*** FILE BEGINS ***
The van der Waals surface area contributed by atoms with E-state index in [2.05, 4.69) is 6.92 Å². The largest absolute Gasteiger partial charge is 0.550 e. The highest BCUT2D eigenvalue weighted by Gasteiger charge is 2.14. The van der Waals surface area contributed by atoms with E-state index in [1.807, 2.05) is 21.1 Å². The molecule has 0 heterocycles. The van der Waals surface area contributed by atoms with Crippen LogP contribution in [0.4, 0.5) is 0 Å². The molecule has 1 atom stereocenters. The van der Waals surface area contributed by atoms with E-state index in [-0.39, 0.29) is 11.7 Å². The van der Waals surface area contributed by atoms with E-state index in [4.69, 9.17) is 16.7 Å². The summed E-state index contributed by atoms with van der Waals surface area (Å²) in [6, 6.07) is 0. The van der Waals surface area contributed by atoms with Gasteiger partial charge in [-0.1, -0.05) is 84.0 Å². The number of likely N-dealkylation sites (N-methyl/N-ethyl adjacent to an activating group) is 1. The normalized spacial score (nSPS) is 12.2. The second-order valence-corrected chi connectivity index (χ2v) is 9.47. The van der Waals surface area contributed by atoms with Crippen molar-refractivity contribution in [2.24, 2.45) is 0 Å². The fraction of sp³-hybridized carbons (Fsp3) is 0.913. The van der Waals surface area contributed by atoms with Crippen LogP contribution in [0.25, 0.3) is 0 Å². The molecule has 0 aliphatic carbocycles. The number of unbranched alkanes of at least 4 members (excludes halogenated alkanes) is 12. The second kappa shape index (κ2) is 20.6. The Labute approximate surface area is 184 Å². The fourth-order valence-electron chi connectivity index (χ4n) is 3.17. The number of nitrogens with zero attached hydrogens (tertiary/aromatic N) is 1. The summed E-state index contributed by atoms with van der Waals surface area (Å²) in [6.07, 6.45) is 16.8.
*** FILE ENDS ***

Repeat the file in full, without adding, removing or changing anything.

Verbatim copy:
The van der Waals surface area contributed by atoms with E-state index in [2.05, 4.69) is 6.92 Å². The largest absolute Gasteiger partial charge is 0.550 e. The highest BCUT2D eigenvalue weighted by Gasteiger charge is 2.14. The van der Waals surface area contributed by atoms with E-state index in [1.807, 2.05) is 21.1 Å². The molecule has 0 heterocycles. The van der Waals surface area contributed by atoms with Crippen LogP contribution in [0.4, 0.5) is 0 Å². The molecule has 1 atom stereocenters. The van der Waals surface area contributed by atoms with E-state index in [-0.39, 0.29) is 11.7 Å². The van der Waals surface area contributed by atoms with E-state index in [4.69, 9.17) is 16.7 Å². The summed E-state index contributed by atoms with van der Waals surface area (Å²) in [6, 6.07) is 0. The van der Waals surface area contributed by atoms with Gasteiger partial charge in [-0.1, -0.05) is 84.0 Å². The number of likely N-dealkylation sites (N-methyl/N-ethyl adjacent to an activating group) is 1. The normalized spacial score (nSPS) is 12.2. The second-order valence-corrected chi connectivity index (χ2v) is 9.47. The van der Waals surface area contributed by atoms with Crippen molar-refractivity contribution in [2.24, 2.45) is 0 Å². The fraction of sp³-hybridized carbons (Fsp3) is 0.913. The van der Waals surface area contributed by atoms with Crippen LogP contribution in [0.25, 0.3) is 0 Å². The molecule has 0 aliphatic carbocycles. The number of unbranched alkanes of at least 4 members (excludes halogenated alkanes) is 12. The second kappa shape index (κ2) is 20.6. The Labute approximate surface area is 184 Å². The fourth-order valence-electron chi connectivity index (χ4n) is 3.17. The number of nitrogens with zero attached hydrogens (tertiary/aromatic N) is 1. The summed E-state index contributed by atoms with van der Waals surface area (Å²) in [6.07, 6.45) is 16.8.